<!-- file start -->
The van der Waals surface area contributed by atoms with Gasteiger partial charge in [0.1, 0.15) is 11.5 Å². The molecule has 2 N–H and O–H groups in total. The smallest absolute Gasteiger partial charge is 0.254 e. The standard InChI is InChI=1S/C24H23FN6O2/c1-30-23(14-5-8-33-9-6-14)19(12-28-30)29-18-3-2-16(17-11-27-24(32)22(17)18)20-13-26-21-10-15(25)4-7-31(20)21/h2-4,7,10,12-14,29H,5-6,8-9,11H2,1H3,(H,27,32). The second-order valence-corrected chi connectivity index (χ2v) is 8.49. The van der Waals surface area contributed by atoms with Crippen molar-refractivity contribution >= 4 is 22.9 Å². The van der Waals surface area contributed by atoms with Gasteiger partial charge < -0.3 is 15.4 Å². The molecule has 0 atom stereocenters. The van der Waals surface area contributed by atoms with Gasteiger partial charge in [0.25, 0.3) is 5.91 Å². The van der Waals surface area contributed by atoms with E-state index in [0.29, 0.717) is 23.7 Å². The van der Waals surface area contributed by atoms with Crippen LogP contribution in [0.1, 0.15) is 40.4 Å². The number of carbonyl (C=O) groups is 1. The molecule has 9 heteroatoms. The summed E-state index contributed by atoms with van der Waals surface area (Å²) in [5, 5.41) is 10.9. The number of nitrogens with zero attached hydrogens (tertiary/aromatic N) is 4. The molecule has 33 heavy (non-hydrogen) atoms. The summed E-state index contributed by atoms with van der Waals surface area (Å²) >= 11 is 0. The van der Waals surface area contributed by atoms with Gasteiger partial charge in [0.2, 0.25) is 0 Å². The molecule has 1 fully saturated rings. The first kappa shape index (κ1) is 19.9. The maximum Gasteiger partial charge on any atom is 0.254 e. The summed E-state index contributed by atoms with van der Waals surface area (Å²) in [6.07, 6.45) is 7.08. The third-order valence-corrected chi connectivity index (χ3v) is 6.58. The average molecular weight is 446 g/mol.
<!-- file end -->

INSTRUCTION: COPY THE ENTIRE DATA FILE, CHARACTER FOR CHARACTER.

The van der Waals surface area contributed by atoms with Gasteiger partial charge in [0.1, 0.15) is 11.5 Å². The molecule has 2 N–H and O–H groups in total. The smallest absolute Gasteiger partial charge is 0.254 e. The standard InChI is InChI=1S/C24H23FN6O2/c1-30-23(14-5-8-33-9-6-14)19(12-28-30)29-18-3-2-16(17-11-27-24(32)22(17)18)20-13-26-21-10-15(25)4-7-31(20)21/h2-4,7,10,12-14,29H,5-6,8-9,11H2,1H3,(H,27,32). The second-order valence-corrected chi connectivity index (χ2v) is 8.49. The van der Waals surface area contributed by atoms with Crippen molar-refractivity contribution >= 4 is 22.9 Å². The van der Waals surface area contributed by atoms with Gasteiger partial charge < -0.3 is 15.4 Å². The molecule has 0 atom stereocenters. The van der Waals surface area contributed by atoms with Gasteiger partial charge in [0.25, 0.3) is 5.91 Å². The van der Waals surface area contributed by atoms with E-state index in [0.29, 0.717) is 23.7 Å². The van der Waals surface area contributed by atoms with Crippen LogP contribution in [0.1, 0.15) is 40.4 Å². The number of carbonyl (C=O) groups is 1. The molecule has 9 heteroatoms. The summed E-state index contributed by atoms with van der Waals surface area (Å²) in [5, 5.41) is 10.9. The number of nitrogens with zero attached hydrogens (tertiary/aromatic N) is 4. The molecule has 33 heavy (non-hydrogen) atoms. The summed E-state index contributed by atoms with van der Waals surface area (Å²) >= 11 is 0. The van der Waals surface area contributed by atoms with Gasteiger partial charge in [0.2, 0.25) is 0 Å². The molecule has 1 fully saturated rings. The first kappa shape index (κ1) is 19.9. The maximum Gasteiger partial charge on any atom is 0.254 e. The summed E-state index contributed by atoms with van der Waals surface area (Å²) in [6.07, 6.45) is 7.08. The third-order valence-corrected chi connectivity index (χ3v) is 6.58. The average molecular weight is 446 g/mol.